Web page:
The COVID-19 pandemic has driven a significant spike in Distributed Denial of Service (DDoS) and password login attacks, according to new analysis from F5 Labs.
Based on data sourced from the F5 Security Incident Response Team (SIRT), the research reveals an “unprecedently febrile and vulnerable threat landscape” post-lockdown.
“F5 Labs reviewed all the reported incidents from the beginning of 2020 until August, and attackers are clearly doing everything they can to exploit pandemic-related online behavior,” said Raymond Pompon, director of F5 Labs.
“Expect more turbulence on the horizon as COVID-19 continues to evolve and wield an economic impact. This year’s holiday shopping season, for example, will be more online than ever and under intense fire from cybercriminals. One thing is clear: our rising usage and dependence on technology have also brought increased levels of already growing attack trends.”
Lockdowns unlocking new threats
In January, the number of all reported SIRT incidents was half the average reported in previous years. As lockdowns hit from March onwards, incidents rose sharply. Numbers plateaued with a three-fold spike over previous years in April, and only began to fall back to normal in May and June. In July, they crept back up to twice the level seen at the same time in 2019.
The attacks fell into two large buckets: DDoS and password login attacks. Password login attacks were comprised of brute force and credential stuffing attacks. Both involve attackers trying guess their way past a password login.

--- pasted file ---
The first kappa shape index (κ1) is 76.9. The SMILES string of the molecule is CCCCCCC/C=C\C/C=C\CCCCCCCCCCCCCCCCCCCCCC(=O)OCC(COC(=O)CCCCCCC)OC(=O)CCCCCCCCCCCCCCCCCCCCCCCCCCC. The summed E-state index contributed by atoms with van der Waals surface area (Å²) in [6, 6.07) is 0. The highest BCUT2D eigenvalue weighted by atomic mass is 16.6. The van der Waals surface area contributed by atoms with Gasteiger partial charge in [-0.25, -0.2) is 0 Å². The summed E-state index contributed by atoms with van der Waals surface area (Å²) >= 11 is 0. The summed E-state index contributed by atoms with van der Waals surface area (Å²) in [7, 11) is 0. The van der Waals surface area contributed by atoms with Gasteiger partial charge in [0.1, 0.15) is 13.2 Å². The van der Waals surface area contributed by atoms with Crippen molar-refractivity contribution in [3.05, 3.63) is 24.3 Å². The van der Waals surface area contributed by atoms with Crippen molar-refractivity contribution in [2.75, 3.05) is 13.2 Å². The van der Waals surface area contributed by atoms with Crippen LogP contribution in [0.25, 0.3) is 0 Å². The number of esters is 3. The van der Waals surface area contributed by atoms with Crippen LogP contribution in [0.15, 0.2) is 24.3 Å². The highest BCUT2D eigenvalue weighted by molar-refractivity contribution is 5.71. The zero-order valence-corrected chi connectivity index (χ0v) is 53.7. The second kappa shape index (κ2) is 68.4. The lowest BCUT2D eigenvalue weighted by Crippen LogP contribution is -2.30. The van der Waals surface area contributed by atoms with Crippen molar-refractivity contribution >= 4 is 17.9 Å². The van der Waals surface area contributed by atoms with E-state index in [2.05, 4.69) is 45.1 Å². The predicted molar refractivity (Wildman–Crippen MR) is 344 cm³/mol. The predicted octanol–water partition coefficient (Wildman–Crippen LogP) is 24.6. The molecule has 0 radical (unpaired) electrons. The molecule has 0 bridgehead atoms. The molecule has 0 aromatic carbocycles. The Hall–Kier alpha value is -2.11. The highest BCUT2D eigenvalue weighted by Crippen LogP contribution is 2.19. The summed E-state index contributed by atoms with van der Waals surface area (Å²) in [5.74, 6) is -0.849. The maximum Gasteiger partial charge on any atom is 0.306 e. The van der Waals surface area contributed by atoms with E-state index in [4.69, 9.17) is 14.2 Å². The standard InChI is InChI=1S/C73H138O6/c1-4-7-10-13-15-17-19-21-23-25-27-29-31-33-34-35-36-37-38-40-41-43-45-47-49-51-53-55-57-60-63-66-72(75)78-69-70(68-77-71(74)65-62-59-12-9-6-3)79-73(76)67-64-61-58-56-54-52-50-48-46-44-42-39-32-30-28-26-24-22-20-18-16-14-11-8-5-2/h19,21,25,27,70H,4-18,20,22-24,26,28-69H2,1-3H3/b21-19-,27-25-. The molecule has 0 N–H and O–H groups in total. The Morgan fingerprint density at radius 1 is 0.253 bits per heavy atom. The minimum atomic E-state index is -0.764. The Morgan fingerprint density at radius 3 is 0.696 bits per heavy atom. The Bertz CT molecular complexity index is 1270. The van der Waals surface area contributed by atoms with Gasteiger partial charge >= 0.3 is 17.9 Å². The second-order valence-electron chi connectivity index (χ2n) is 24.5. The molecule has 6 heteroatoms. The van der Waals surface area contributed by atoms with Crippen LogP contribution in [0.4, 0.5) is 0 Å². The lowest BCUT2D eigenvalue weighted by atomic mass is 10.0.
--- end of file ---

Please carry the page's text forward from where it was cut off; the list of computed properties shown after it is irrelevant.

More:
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From January through August, 45 percent of SIRT reported incidents were related to DDoS and 43 percent were password login attacks. The remaining 12 percent were reported incidents for things like malware infections, web attacks, or attacks that were not classified.
DDoS surges and shifts
In January, DDoS attacks started off as just a tenth of reported incidents. By March, they had grown to three times that of all incidents.
In 2019, 4.2 percent of DDoS attacks reported to the F5 SIRT were identified as targeting web apps. This increased six-fold in 2020 to 26 percent.
Meanwhile, attack types are becoming more diverse. In 2019, 17 percent of all DDoS attacks reported to the SIRT were identified as DNS amplification attacks, which spoof DNS requests to flood back at a victim. The number nearly doubled to 31 percent this year.
DNS Query Flood are also on the rise. This is where an attacker sends malicious requests that are purposely malformed to cause a DNS server to exhaust its resources. 12 percent of DDoS attacks during the period studied by F5 Labs used this method.
F5 Labs also observed a spike in authentication attacks on APIs, which doubled from 2.6 percent in 2019 to 5 percent so far in 2020.